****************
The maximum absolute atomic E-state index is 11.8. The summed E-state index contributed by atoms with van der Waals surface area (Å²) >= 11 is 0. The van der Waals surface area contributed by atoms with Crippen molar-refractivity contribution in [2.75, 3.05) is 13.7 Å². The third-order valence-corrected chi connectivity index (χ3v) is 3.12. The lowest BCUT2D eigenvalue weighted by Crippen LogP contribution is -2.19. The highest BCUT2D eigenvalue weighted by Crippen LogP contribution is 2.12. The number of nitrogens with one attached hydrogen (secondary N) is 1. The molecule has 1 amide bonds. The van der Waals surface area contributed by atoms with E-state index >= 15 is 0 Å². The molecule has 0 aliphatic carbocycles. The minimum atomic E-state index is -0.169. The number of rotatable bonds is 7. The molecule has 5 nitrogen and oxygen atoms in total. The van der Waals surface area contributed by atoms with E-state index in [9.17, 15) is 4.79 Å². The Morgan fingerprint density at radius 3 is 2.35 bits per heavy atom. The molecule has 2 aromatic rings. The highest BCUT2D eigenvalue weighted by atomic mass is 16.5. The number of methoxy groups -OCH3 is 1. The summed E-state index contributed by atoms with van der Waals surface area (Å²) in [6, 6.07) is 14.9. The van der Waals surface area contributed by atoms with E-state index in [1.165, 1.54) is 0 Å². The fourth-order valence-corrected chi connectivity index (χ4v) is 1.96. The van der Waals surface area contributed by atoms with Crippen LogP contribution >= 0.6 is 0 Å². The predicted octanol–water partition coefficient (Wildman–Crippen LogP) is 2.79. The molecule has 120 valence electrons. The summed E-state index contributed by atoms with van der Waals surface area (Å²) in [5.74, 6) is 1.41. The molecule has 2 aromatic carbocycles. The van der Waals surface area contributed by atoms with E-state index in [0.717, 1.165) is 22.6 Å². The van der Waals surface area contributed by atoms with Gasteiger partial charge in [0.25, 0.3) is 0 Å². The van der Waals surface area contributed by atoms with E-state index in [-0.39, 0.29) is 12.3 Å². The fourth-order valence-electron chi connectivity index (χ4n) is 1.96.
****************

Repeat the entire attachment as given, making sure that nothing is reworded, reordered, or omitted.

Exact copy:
The maximum absolute atomic E-state index is 11.8. The summed E-state index contributed by atoms with van der Waals surface area (Å²) >= 11 is 0. The van der Waals surface area contributed by atoms with Crippen molar-refractivity contribution in [2.75, 3.05) is 13.7 Å². The third-order valence-corrected chi connectivity index (χ3v) is 3.12. The lowest BCUT2D eigenvalue weighted by Crippen LogP contribution is -2.19. The highest BCUT2D eigenvalue weighted by Crippen LogP contribution is 2.12. The number of nitrogens with one attached hydrogen (secondary N) is 1. The molecule has 1 amide bonds. The van der Waals surface area contributed by atoms with E-state index >= 15 is 0 Å². The molecule has 0 aliphatic carbocycles. The minimum atomic E-state index is -0.169. The number of rotatable bonds is 7. The molecule has 5 nitrogen and oxygen atoms in total. The van der Waals surface area contributed by atoms with E-state index in [9.17, 15) is 4.79 Å². The Morgan fingerprint density at radius 3 is 2.35 bits per heavy atom. The molecule has 2 aromatic rings. The highest BCUT2D eigenvalue weighted by atomic mass is 16.5. The number of methoxy groups -OCH3 is 1. The summed E-state index contributed by atoms with van der Waals surface area (Å²) in [6, 6.07) is 14.9. The van der Waals surface area contributed by atoms with E-state index in [1.165, 1.54) is 0 Å². The fourth-order valence-corrected chi connectivity index (χ4v) is 1.96. The van der Waals surface area contributed by atoms with Crippen LogP contribution >= 0.6 is 0 Å². The predicted octanol–water partition coefficient (Wildman–Crippen LogP) is 2.79. The molecule has 120 valence electrons. The summed E-state index contributed by atoms with van der Waals surface area (Å²) in [5.74, 6) is 1.41. The molecule has 2 aromatic carbocycles. The van der Waals surface area contributed by atoms with E-state index in [0.717, 1.165) is 22.6 Å². The van der Waals surface area contributed by atoms with Gasteiger partial charge in [0.25, 0.3) is 0 Å². The van der Waals surface area contributed by atoms with E-state index in [-0.39, 0.29) is 12.3 Å². The fourth-order valence-electron chi connectivity index (χ4n) is 1.96.